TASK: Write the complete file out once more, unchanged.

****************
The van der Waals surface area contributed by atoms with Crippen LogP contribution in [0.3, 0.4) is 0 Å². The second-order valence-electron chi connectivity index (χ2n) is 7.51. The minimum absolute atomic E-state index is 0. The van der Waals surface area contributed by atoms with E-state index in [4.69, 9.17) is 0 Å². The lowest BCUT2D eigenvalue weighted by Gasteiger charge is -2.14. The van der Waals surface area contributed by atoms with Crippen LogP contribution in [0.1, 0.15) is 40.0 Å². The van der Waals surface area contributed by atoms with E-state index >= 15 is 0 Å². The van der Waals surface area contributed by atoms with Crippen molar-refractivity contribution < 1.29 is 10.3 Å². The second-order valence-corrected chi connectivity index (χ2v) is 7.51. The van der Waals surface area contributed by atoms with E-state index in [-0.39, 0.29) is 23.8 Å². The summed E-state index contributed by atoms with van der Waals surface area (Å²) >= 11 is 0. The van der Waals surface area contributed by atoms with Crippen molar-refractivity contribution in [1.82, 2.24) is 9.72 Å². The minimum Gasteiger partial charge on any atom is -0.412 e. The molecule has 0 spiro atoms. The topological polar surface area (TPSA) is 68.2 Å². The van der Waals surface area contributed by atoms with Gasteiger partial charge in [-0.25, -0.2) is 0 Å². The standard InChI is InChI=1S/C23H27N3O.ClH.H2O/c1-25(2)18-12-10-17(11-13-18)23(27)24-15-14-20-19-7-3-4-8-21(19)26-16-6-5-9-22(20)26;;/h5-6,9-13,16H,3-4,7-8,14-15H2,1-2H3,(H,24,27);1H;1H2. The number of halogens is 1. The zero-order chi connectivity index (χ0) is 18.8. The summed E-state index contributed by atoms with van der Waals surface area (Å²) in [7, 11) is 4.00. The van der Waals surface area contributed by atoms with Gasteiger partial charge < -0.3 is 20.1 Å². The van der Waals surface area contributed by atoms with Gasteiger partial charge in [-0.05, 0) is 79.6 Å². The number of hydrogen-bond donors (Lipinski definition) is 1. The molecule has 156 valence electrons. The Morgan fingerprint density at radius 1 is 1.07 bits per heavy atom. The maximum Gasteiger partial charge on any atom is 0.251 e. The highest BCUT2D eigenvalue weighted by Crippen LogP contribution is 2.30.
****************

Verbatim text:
The van der Waals surface area contributed by atoms with Crippen LogP contribution in [0.3, 0.4) is 0 Å². The second-order valence-electron chi connectivity index (χ2n) is 7.51. The minimum absolute atomic E-state index is 0. The van der Waals surface area contributed by atoms with E-state index in [4.69, 9.17) is 0 Å². The lowest BCUT2D eigenvalue weighted by Gasteiger charge is -2.14. The van der Waals surface area contributed by atoms with Crippen LogP contribution in [0.1, 0.15) is 40.0 Å². The van der Waals surface area contributed by atoms with E-state index >= 15 is 0 Å². The van der Waals surface area contributed by atoms with Crippen molar-refractivity contribution < 1.29 is 10.3 Å². The second-order valence-corrected chi connectivity index (χ2v) is 7.51. The van der Waals surface area contributed by atoms with E-state index in [-0.39, 0.29) is 23.8 Å². The summed E-state index contributed by atoms with van der Waals surface area (Å²) >= 11 is 0. The van der Waals surface area contributed by atoms with Crippen molar-refractivity contribution in [1.82, 2.24) is 9.72 Å². The minimum Gasteiger partial charge on any atom is -0.412 e. The molecule has 0 spiro atoms. The topological polar surface area (TPSA) is 68.2 Å². The van der Waals surface area contributed by atoms with Gasteiger partial charge in [-0.25, -0.2) is 0 Å². The standard InChI is InChI=1S/C23H27N3O.ClH.H2O/c1-25(2)18-12-10-17(11-13-18)23(27)24-15-14-20-19-7-3-4-8-21(19)26-16-6-5-9-22(20)26;;/h5-6,9-13,16H,3-4,7-8,14-15H2,1-2H3,(H,24,27);1H;1H2. The number of halogens is 1. The zero-order chi connectivity index (χ0) is 18.8. The summed E-state index contributed by atoms with van der Waals surface area (Å²) in [7, 11) is 4.00. The van der Waals surface area contributed by atoms with Gasteiger partial charge < -0.3 is 20.1 Å². The van der Waals surface area contributed by atoms with Gasteiger partial charge in [-0.05, 0) is 79.6 Å². The number of hydrogen-bond donors (Lipinski definition) is 1. The molecule has 156 valence electrons. The Morgan fingerprint density at radius 1 is 1.07 bits per heavy atom. The maximum Gasteiger partial charge on any atom is 0.251 e. The highest BCUT2D eigenvalue weighted by Crippen LogP contribution is 2.30.